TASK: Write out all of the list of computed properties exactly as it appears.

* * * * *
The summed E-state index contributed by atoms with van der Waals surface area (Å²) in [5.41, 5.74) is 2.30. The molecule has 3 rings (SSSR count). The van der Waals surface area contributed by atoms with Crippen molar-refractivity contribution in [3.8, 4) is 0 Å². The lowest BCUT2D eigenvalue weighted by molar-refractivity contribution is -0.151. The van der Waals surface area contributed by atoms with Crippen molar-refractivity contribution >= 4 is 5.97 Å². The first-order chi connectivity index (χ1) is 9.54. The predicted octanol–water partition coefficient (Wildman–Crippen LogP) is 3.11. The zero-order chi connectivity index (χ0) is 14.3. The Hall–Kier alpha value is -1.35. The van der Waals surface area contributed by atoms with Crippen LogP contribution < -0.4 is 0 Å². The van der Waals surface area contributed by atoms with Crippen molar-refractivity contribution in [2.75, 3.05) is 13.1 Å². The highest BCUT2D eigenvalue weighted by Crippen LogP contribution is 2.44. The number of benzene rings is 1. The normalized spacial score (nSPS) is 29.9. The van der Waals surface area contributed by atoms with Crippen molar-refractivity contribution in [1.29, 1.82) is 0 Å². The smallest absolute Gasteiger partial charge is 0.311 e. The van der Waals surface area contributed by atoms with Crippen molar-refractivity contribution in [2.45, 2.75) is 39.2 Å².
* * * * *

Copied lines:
The summed E-state index contributed by atoms with van der Waals surface area (Å²) in [5.41, 5.74) is 2.30. The molecule has 3 rings (SSSR count). The van der Waals surface area contributed by atoms with Crippen molar-refractivity contribution in [3.8, 4) is 0 Å². The lowest BCUT2D eigenvalue weighted by molar-refractivity contribution is -0.151. The van der Waals surface area contributed by atoms with Crippen molar-refractivity contribution >= 4 is 5.97 Å². The first-order chi connectivity index (χ1) is 9.54. The predicted octanol–water partition coefficient (Wildman–Crippen LogP) is 3.11. The zero-order chi connectivity index (χ0) is 14.3. The Hall–Kier alpha value is -1.35. The van der Waals surface area contributed by atoms with Crippen LogP contribution < -0.4 is 0 Å². The van der Waals surface area contributed by atoms with Crippen molar-refractivity contribution in [2.75, 3.05) is 13.1 Å². The highest BCUT2D eigenvalue weighted by Crippen LogP contribution is 2.44. The number of benzene rings is 1. The normalized spacial score (nSPS) is 29.9. The van der Waals surface area contributed by atoms with Crippen molar-refractivity contribution in [1.29, 1.82) is 0 Å². The smallest absolute Gasteiger partial charge is 0.311 e. The van der Waals surface area contributed by atoms with Crippen molar-refractivity contribution in [2.45, 2.75) is 39.2 Å².